Pepin vs. Pippin?
I so know that I shouldn't open this entirely pointless can of worms, but: why the changes from Pippin to Pepin? (Which didn't even result in a consistent spelling in the article, I note.) When I rewrote the article, I changed spellings to Pippin because the title of the main Wikipedia page for the individual in question is spelled that way (Pippin III). Aaaaannnd a quick glance at the talk page there seems to indicate that this is part of a pointless argument about French and German history. Sigh.
So, John Kenney, why the change? And if Pippin must become Pepin, why must he be Pepin the Short instead of Pepin III? My naggling copy editor sense wants it consistent with the article it's linking to, and, failing that, to be at least consistent within the article. So I'd like to put the Pippins back, but if that's going to result in some kind of painfully lame edit war about an issue that is not in the least worth it, just let me know in advance and I'll make the remaining Pippins Pepins instead. --Jfruh 17:47, 26 May 2005 (UTC)
- So nobody's responded to this, so I guess I'm going to re-Pippin the Pepins. --Jfruh 02:37, 8 Jun 2005 (UTC)
Well, he should be Pepin the Short because that's what he's actually called by historians. He's not called Pepin III by any appreciable number of people. And the trend is certainly for Pippins to become Pepins, rather than vice versa. Why that should be, I can't say, but it is certainly the case. - Nunh-huh 02:43, 8 Jun 2005 (UTC)
Pepin the Short is, indeed, the more common name. If I left it inconsistent within this article, that was unintentional. But I literally cannot think of any books that I have read which call him "Pippin" rather than "Pepin." Even the Shorter Cambridge Medieval History, which is rather old, calls him Pepin. And more recent books certainly do. john k 02:56, 8 Jun 2005 (UTC)
- Like I said, I don't care; I just want it consistent in the article. It was in the Donation of Pipwhoever link that the inconsistency lay; I fixed.
- I would love it to be consistent within Wikipedia too, but I suppose that's too much to ask. --Jfruh 03:33, 8 Jun 2005 (UTC)
I already moved Donation of Pippin to Donation of Pepin and changed that article - sorry for missing the change on that, I was busy trying to delete Pepin the Short so I could move Pippin III there. Still no luck, weirdly. But I'll get to it soon enough. That Frankish son of a bastard will feel my wrath. john k 03:34, 8 Jun 2005 (UTC)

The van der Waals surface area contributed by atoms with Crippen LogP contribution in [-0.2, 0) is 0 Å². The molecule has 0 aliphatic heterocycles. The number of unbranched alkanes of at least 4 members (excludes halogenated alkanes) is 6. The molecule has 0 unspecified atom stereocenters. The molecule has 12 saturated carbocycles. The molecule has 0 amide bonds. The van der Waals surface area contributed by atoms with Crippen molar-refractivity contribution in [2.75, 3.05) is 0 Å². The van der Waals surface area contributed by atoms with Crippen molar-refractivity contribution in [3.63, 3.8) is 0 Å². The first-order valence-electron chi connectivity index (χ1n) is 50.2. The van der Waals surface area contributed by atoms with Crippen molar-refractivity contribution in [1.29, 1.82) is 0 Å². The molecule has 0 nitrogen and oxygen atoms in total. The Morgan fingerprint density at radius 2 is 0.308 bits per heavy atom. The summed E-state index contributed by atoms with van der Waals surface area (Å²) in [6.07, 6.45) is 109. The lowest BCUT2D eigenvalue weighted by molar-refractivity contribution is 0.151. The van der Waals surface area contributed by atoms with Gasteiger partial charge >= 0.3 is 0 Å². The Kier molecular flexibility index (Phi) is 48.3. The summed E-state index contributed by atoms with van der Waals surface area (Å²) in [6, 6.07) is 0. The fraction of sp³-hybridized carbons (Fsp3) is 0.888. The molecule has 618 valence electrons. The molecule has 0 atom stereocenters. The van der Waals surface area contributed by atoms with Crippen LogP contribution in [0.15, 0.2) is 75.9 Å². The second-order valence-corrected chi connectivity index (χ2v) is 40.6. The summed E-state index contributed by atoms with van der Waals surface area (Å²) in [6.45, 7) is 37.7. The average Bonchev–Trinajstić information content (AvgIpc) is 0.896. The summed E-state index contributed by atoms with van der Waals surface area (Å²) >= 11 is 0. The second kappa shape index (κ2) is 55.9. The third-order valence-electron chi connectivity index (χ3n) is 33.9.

- Out of curiosity, how would Pepin (or, since he was almost certainly illiterate, his more educated contemporaries) have spelled his name? Is it Pepinus in Latin? Is there any attestation as to his "real" Frankish name? --Jfruh 12:36, 8 Jun 2005 (UTC)
Pippin is the Germanic form - presumably this is what he called himself. I would assume "Pepinus" is the Latin, although I'm not sure. Written documents from the time would have used the Latin form. john k 13:19, 8 Jun 2005 (UTC)
- Actually, Pippinus is the typical Latin form. Later on Pipinus becomes common and finally Pepinus is seen, but it is rare from what I can tell. Srnec 17:45, 24 May 2007 (UTC)
And, just what is the meaning of "Pepin or Pippin, etc.? Perhaps it merely meant "Small" or "short of statue?", etc., thus what is the real difference between this current subject and :http://en.wikipedia.org/wiki/Pepin_the_Hunchback ? But perhaps Weston has it correct? thus; "'Peregrin', short 'Pippin'" 220.127.116.11 (talk) 02:19, 1 February 2013 (UTC)Ronald L. Hughes
I'm just recovering from a major system crash, so I'm not able myself at the moment (but might be able sometime soon), but does anyone fancy creating one or more maps of the Papal States, with any map showing either all of modern Italy or all of the Holy Roman Empire? — OwenBlacker 22:47, 16 March 2006 (UTC)
- I'd like an anachronistic map of all the territories ever in the Papal States, including Avignon. --18.104.22.168 09:07, 25 September 2007 (UTC)